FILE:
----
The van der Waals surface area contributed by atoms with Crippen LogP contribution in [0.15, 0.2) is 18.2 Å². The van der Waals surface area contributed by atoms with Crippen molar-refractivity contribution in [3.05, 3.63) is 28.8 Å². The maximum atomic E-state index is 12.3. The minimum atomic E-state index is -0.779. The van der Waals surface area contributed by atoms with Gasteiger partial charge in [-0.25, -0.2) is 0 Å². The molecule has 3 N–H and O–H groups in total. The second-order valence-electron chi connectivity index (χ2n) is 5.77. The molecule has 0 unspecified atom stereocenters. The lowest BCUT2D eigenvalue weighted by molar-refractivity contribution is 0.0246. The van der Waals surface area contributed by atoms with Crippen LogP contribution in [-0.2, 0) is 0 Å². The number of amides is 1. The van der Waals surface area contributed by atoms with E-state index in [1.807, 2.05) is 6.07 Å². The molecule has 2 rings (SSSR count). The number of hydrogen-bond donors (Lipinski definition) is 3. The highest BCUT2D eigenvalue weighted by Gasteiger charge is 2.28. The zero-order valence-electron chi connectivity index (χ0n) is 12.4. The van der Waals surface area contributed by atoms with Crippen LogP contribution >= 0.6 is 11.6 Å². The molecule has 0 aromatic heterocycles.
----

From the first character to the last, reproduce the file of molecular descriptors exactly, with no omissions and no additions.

The van der Waals surface area contributed by atoms with Crippen LogP contribution in [0.15, 0.2) is 18.2 Å². The van der Waals surface area contributed by atoms with Crippen molar-refractivity contribution in [3.05, 3.63) is 28.8 Å². The maximum atomic E-state index is 12.3. The minimum atomic E-state index is -0.779. The van der Waals surface area contributed by atoms with Gasteiger partial charge in [-0.25, -0.2) is 0 Å². The molecule has 3 N–H and O–H groups in total. The second-order valence-electron chi connectivity index (χ2n) is 5.77. The molecule has 0 unspecified atom stereocenters. The lowest BCUT2D eigenvalue weighted by molar-refractivity contribution is 0.0246. The van der Waals surface area contributed by atoms with Crippen LogP contribution in [-0.2, 0) is 0 Å². The number of amides is 1. The van der Waals surface area contributed by atoms with E-state index in [1.807, 2.05) is 6.07 Å². The molecule has 2 rings (SSSR count). The number of hydrogen-bond donors (Lipinski definition) is 3. The highest BCUT2D eigenvalue weighted by Gasteiger charge is 2.28. The zero-order valence-electron chi connectivity index (χ0n) is 12.4. The van der Waals surface area contributed by atoms with Crippen LogP contribution >= 0.6 is 11.6 Å². The molecule has 0 aromatic heterocycles.